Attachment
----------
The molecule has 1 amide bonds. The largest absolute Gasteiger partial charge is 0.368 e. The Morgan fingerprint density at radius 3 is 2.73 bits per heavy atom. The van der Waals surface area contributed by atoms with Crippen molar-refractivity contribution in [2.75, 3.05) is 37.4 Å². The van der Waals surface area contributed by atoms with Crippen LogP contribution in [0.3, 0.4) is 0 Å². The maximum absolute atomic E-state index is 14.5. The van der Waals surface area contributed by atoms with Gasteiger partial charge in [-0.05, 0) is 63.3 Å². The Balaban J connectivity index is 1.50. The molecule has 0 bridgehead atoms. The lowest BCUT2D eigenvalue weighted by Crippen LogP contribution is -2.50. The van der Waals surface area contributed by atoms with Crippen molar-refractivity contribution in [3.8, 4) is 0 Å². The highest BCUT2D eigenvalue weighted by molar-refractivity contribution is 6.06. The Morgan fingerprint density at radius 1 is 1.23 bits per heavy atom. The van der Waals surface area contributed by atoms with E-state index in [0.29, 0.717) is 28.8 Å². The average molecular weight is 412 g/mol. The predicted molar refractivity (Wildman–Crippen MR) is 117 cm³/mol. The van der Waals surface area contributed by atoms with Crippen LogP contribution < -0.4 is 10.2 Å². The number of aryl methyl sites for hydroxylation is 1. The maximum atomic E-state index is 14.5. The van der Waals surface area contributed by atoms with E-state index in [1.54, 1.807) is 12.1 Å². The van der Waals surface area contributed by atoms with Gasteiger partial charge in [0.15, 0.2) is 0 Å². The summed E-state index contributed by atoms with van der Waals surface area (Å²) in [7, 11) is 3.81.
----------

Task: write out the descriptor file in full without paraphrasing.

The molecule has 1 amide bonds. The largest absolute Gasteiger partial charge is 0.368 e. The Morgan fingerprint density at radius 3 is 2.73 bits per heavy atom. The van der Waals surface area contributed by atoms with Crippen molar-refractivity contribution in [2.75, 3.05) is 37.4 Å². The van der Waals surface area contributed by atoms with Crippen LogP contribution in [0.3, 0.4) is 0 Å². The maximum absolute atomic E-state index is 14.5. The van der Waals surface area contributed by atoms with Gasteiger partial charge in [-0.05, 0) is 63.3 Å². The Balaban J connectivity index is 1.50. The molecule has 0 bridgehead atoms. The lowest BCUT2D eigenvalue weighted by Crippen LogP contribution is -2.50. The van der Waals surface area contributed by atoms with Crippen molar-refractivity contribution in [3.8, 4) is 0 Å². The highest BCUT2D eigenvalue weighted by molar-refractivity contribution is 6.06. The Morgan fingerprint density at radius 1 is 1.23 bits per heavy atom. The van der Waals surface area contributed by atoms with E-state index in [0.29, 0.717) is 28.8 Å². The average molecular weight is 412 g/mol. The predicted molar refractivity (Wildman–Crippen MR) is 117 cm³/mol. The van der Waals surface area contributed by atoms with Crippen LogP contribution < -0.4 is 10.2 Å². The number of aryl methyl sites for hydroxylation is 1. The maximum atomic E-state index is 14.5. The van der Waals surface area contributed by atoms with E-state index in [1.54, 1.807) is 12.1 Å². The van der Waals surface area contributed by atoms with Gasteiger partial charge in [0.15, 0.2) is 0 Å². The summed E-state index contributed by atoms with van der Waals surface area (Å²) in [7, 11) is 3.81.